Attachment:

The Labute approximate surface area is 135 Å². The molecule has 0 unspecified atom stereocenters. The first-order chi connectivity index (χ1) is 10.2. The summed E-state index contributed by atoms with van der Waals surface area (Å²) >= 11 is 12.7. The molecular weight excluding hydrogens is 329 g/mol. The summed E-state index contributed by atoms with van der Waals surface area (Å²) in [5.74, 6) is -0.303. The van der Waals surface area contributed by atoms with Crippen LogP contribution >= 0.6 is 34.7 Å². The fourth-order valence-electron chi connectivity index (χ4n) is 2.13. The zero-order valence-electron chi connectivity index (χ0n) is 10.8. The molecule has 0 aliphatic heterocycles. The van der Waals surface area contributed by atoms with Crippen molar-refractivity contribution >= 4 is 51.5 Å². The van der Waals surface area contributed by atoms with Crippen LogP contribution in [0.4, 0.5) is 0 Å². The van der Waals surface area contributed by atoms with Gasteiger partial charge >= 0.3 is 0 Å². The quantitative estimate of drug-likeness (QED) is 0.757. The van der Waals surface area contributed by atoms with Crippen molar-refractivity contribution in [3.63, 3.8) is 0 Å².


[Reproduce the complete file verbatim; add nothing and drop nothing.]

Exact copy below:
The Labute approximate surface area is 135 Å². The molecule has 0 unspecified atom stereocenters. The first-order chi connectivity index (χ1) is 10.2. The summed E-state index contributed by atoms with van der Waals surface area (Å²) >= 11 is 12.7. The molecular weight excluding hydrogens is 329 g/mol. The summed E-state index contributed by atoms with van der Waals surface area (Å²) in [5.74, 6) is -0.303. The van der Waals surface area contributed by atoms with Crippen LogP contribution >= 0.6 is 34.7 Å². The fourth-order valence-electron chi connectivity index (χ4n) is 2.13. The zero-order valence-electron chi connectivity index (χ0n) is 10.8. The molecule has 0 aliphatic heterocycles. The van der Waals surface area contributed by atoms with Crippen molar-refractivity contribution >= 4 is 51.5 Å². The van der Waals surface area contributed by atoms with Crippen LogP contribution in [0.4, 0.5) is 0 Å². The van der Waals surface area contributed by atoms with Gasteiger partial charge >= 0.3 is 0 Å². The quantitative estimate of drug-likeness (QED) is 0.757. The van der Waals surface area contributed by atoms with Crippen molar-refractivity contribution in [3.63, 3.8) is 0 Å².